Another flaw of the game is that it feels unfinished in parts — the combat system is clunky and offputting at first, though later seems fairly simple and lacking in depth, and while the game’s complex and flavourful story really comes into bloom after the first forty or so hours, the sheer amount of slower-paced setup can seem offputting and boring. I’d wager there’s a great many gamers out there who never even got to the real core of the game, thanks to the glacial pace of the early-game plot. Unfortunately, the latter portion of the game is much the opposite — while the many, many mystery threads of the story are tied up and explained in the end — including the exciting opening cutscene, which actually seems to have no connection to the game whatsoever until close to the end — due to time constraints during development, large portions of the second disc had to be cut from the game entirely, replaced by scenes describing the events that the player would have taken part in.

That’s the bad, so let’s take a look at the good — this is a fairly lengthy JRPG with an incredibly original and complex story, blending together both science and religion, along with some of the most original world-building I’ve ever seen in an RPG, albeit most of which is merely hinted at until the plot unravels in the late game. Both in its look and feel, it seems to be trying hard — and largely succeeds — to emulate the style of a mecha anime, helped especially by a handful of fully-animated, anime cutscenes. The characters (and villains) all manage to largely avoid the usual stereotypes and are fairly complex and original, all having their own varied goals and desires, even though in some cases this leads to ruin.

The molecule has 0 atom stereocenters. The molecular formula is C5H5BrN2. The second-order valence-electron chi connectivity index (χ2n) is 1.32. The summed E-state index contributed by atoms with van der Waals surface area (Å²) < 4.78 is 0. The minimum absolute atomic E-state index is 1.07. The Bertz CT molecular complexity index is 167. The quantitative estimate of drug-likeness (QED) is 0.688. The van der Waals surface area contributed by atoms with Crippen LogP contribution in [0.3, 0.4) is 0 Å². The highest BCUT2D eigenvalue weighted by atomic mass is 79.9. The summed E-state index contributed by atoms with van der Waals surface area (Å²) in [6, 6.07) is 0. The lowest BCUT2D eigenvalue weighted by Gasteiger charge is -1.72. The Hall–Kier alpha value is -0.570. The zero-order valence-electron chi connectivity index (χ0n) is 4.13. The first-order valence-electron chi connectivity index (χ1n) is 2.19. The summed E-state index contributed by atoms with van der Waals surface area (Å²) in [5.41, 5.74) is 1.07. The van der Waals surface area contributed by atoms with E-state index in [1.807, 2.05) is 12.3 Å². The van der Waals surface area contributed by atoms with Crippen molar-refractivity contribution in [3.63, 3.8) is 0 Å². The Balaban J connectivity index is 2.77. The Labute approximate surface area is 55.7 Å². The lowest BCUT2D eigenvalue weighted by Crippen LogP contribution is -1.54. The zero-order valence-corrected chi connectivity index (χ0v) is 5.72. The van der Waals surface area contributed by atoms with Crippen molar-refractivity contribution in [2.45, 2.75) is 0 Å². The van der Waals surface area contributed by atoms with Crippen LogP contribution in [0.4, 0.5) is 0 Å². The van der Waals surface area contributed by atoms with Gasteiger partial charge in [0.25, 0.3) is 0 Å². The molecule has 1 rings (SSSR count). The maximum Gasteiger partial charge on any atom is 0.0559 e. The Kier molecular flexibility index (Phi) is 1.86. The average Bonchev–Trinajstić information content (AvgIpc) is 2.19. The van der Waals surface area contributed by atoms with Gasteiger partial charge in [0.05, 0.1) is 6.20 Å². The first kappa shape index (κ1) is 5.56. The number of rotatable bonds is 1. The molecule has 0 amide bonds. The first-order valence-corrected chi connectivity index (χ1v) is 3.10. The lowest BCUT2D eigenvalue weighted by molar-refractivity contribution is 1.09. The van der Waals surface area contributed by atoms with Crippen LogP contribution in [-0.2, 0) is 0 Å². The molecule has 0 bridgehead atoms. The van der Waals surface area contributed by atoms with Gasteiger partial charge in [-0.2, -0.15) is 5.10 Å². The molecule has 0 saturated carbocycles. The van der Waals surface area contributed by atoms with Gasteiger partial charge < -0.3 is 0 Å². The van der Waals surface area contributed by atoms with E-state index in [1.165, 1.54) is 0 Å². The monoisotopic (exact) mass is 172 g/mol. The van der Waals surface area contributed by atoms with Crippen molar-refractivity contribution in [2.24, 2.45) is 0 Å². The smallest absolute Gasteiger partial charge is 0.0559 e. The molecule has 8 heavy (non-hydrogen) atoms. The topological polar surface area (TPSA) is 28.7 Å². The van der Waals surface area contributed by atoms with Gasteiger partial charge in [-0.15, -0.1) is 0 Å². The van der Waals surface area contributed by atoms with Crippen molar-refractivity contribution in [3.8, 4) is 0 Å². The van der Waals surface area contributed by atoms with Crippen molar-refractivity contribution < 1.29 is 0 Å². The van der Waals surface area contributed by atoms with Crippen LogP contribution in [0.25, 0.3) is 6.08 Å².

It’s almost impossible to describe the story without delving into spoilers, so I’ll just say that while things start fairly slow — with the oft-used trope of a tranquil country village and a protagonist with a mysterious past and a lost memory — it isn’t long until the shit hits the proverbial fan, and the reluctant hero Fei is forced into a conflict he barely understands and wants nothing to do with, even though it seems as though everyone else knows far more than they’re letting on. It’s a tale of mecha, ancient religions, politics, and a huge mystery to slowly unravel — albeit one that is mostly still a tangled mass of obscurity until the closing hours of the game.

The visuals are for the most part excellent, though due to the limitations of the PlayStation’s hardware and the game’s reliance on rendering everything in three-dimensional polygons (no pre-rendered backgrounds here), it’s not quite as visually impressive as it could have been on more capable hardware (or if tricks such as pre-rendered backgrounds were used, as seen in the PlayStation Final Fantasy games), and it feels as though the designers tried to do too much, hindered too heavily by the implementation. The only exception to this rule are the character models, rendered as strangely-scaled two-dimensional sprites, though the somewhat jarring effect is easy to forget after playing the game for a while.